What experience did you have when you got on training?

Discuss applications to the clearing house (and to courses that are not in the clearing house system), screening assessments, interviews, reserve lists, places, etc. here
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Re: What experience did you have when you got on training?

Post by CatJG »

I will be 28 when I start Training in September - It feels so surreal to be posting here! This was my 5th application to the Doctorate:

2015: no interviews
2016: no interviews
2017: no interviews
2018: no interviews
2019: 1 interview and offer of a place

2010-2013 - BSc Psychology - 2.1 (62%)
2017-2018 - MSc Foundations in Clinical Psychology - Merit (68%)

2013- Worked as a Support Worker for Adults with LD and Autism for 6 months (Private Sector)
2014- Worked as a Therapy Assistant at a Neurological Rehabilitation Centre - ABI, Dementia and Palliative Care (Private Sector) providing support to Psychology, OT, SaLT and Physiotherapy
2015- Worked as an Assistant Psychologist in IAPT (NHS) for 6 months prior to being promoted to Lead Assistant Psychologist for 2.5 years, line-managing a large team of APs, supporting service transformation projects and completing triage assessments and co-facilitating CBT groups. Nominated for a trust award for excellence in innovation
2018- Worked as an Assistant Psychologist in an Adolescent Inpatient Unit (NHS - Tier 4), whilst finishing a full-time MSc which I started in my previous post. Supported the team in co-facilitating a DBT programme and Family Therapy Clinic
2019- Worked as an Assistant Psychologist in a CMHT (NHS)- supporting the DBT programme and offering 1:1 guided-self help and brief CBT interventions

I always felt that my low 2.1 would stop me gaining an interview and place on a course and I am SO glad that I kept pursuing this career path, completed my MSc and gained interesting and varied experience in the process!
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Re: What experience did you have when you got on training?

Post by kfscotland »

I am similar to you CatJG, 5 applications later and I'll be close to 30 when starting. I tried to enjoy the ride but there were definitely times when it was frustrating and felt like it would never happen. This thread just shows the difference in each person's path to training.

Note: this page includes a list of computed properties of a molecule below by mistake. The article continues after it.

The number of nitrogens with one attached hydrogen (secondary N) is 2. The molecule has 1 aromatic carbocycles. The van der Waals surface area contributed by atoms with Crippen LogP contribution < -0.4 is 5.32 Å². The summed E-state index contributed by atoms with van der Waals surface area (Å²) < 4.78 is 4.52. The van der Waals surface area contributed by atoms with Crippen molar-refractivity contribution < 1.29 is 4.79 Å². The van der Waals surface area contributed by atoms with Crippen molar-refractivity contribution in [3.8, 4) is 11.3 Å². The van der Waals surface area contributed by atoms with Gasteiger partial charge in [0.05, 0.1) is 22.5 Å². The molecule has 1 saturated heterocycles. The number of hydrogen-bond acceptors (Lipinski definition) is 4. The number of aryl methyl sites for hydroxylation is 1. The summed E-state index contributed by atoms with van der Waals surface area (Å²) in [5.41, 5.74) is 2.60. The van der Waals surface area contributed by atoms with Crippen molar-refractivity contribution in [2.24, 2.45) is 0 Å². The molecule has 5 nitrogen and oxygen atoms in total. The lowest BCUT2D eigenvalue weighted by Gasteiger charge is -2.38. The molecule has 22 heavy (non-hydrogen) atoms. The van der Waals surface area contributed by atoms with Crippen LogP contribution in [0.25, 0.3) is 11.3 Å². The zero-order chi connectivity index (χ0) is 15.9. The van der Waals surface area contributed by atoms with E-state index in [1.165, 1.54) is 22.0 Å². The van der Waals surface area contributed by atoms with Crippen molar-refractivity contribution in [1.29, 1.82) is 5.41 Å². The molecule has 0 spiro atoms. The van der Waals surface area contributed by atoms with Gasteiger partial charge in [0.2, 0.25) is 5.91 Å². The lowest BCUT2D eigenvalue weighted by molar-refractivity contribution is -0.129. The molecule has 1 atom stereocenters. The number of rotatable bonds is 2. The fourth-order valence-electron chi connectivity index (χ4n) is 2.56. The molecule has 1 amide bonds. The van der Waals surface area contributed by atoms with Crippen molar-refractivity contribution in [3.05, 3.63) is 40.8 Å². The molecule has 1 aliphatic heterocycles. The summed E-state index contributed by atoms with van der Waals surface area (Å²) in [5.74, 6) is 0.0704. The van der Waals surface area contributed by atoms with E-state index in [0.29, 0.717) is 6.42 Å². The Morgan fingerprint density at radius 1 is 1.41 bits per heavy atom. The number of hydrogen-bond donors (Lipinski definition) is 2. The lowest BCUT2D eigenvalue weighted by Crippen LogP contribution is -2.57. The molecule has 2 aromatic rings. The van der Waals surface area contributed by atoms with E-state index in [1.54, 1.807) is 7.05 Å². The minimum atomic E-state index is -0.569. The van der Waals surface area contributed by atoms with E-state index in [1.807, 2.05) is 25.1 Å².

2016 - 4 applications - no interviews
2017 - 4 applications - no interviews
2018 - 4 applications - reserve for interview (wasn't called)
2019 - 4 applications - 1 interview (no success)
2020 - 4 applications - 1 interview - Success!

During undergrad:

Volunteer befriender/support worker with Alz. Scotland (2012-13)
Applied and received for funding to carry out a summer research project between 3rd and 4th year of undergrad.
Support Worker in a residential supported living environment (2013-2014) - I carried this on for a year after graduating.

After undergrad:

2014: job carrying out neuropsychological assessments in a clinical trials unit as part of an MDT
2015: Research Assistant in Older Adult Psychiatry - responsible for recruitment to studies, data collection including cognitive assessments, data entry, ethics applications and amendments, creating patient information sheets and consent forms etc
2016-2017: Research Coordinator - post came up in the same team as before. More responsibility for setting up and operationalising studies, recruiting on a larger scale, communicating with colleagues in wider organisation who were helping to run the study (radiographers, ophthalmologists, research nurses etc) as well as same duties as RA
2017: Acting National Research Coordinator - Same team as before - provided support for 4 UK research sites and set up a 5th abroad. Continued to be responsible for recruiting and collecting data etc. as in previous roles.
2017-2019: Assistant Psychologist (NHS) - neuropsychological assessments, co-facilitated anxiety management groups, 1:1 cognitive rehabilitation and therapeutic work, ongoing service development audit and evaluation work, provided training to MDT, set up a research database and completed ethics and all other documentation etc
2019-2020: Assistant Psychologist (NHS) - high secure forensic setting - currently carry out risk assessments, deliver Low Intensity psychological groups and 1:1 work, more neuro, some research